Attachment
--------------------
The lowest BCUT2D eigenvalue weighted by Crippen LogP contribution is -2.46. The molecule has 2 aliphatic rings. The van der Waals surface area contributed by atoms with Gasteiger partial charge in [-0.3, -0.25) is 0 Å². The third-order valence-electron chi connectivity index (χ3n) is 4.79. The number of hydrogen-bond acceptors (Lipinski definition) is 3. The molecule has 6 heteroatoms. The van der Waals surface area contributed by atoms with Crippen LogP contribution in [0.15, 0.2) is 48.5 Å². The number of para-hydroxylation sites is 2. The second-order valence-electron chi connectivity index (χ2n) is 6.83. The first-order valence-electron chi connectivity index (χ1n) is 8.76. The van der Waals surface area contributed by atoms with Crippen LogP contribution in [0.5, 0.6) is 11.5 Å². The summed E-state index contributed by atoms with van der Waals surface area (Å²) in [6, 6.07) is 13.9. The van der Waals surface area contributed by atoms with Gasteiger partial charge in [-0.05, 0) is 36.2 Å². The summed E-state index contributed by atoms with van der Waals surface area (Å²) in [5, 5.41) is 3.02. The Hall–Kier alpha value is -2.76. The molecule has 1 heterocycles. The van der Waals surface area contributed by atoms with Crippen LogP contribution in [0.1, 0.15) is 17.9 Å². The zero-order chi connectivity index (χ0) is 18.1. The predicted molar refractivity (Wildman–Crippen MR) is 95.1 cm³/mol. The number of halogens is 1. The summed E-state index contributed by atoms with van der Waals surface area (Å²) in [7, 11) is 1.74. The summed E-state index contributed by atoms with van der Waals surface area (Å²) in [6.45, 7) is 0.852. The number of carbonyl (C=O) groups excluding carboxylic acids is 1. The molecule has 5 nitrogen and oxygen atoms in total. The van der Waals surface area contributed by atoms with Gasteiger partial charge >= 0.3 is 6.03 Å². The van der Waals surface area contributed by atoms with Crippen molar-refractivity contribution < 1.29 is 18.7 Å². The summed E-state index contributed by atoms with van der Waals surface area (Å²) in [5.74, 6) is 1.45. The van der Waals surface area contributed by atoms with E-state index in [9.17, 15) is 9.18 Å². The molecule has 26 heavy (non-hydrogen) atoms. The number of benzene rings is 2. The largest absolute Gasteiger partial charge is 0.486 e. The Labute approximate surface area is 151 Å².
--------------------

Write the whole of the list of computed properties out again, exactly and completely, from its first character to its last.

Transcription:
The lowest BCUT2D eigenvalue weighted by Crippen LogP contribution is -2.46. The molecule has 2 aliphatic rings. The van der Waals surface area contributed by atoms with Gasteiger partial charge in [-0.3, -0.25) is 0 Å². The third-order valence-electron chi connectivity index (χ3n) is 4.79. The number of hydrogen-bond acceptors (Lipinski definition) is 3. The molecule has 6 heteroatoms. The van der Waals surface area contributed by atoms with Crippen LogP contribution in [0.15, 0.2) is 48.5 Å². The number of para-hydroxylation sites is 2. The second-order valence-electron chi connectivity index (χ2n) is 6.83. The first-order valence-electron chi connectivity index (χ1n) is 8.76. The van der Waals surface area contributed by atoms with Crippen LogP contribution in [0.5, 0.6) is 11.5 Å². The summed E-state index contributed by atoms with van der Waals surface area (Å²) in [6, 6.07) is 13.9. The van der Waals surface area contributed by atoms with Gasteiger partial charge in [-0.05, 0) is 36.2 Å². The summed E-state index contributed by atoms with van der Waals surface area (Å²) in [5, 5.41) is 3.02. The Hall–Kier alpha value is -2.76. The molecule has 1 heterocycles. The van der Waals surface area contributed by atoms with Crippen LogP contribution in [0.1, 0.15) is 17.9 Å². The zero-order chi connectivity index (χ0) is 18.1. The predicted molar refractivity (Wildman–Crippen MR) is 95.1 cm³/mol. The number of halogens is 1. The summed E-state index contributed by atoms with van der Waals surface area (Å²) in [7, 11) is 1.74. The summed E-state index contributed by atoms with van der Waals surface area (Å²) in [6.45, 7) is 0.852. The number of carbonyl (C=O) groups excluding carboxylic acids is 1. The molecule has 5 nitrogen and oxygen atoms in total. The van der Waals surface area contributed by atoms with Gasteiger partial charge >= 0.3 is 6.03 Å². The van der Waals surface area contributed by atoms with Crippen molar-refractivity contribution < 1.29 is 18.7 Å². The summed E-state index contributed by atoms with van der Waals surface area (Å²) in [5.74, 6) is 1.45. The van der Waals surface area contributed by atoms with E-state index in [9.17, 15) is 9.18 Å². The molecule has 26 heavy (non-hydrogen) atoms. The number of benzene rings is 2. The largest absolute Gasteiger partial charge is 0.486 e. The Labute approximate surface area is 151 Å².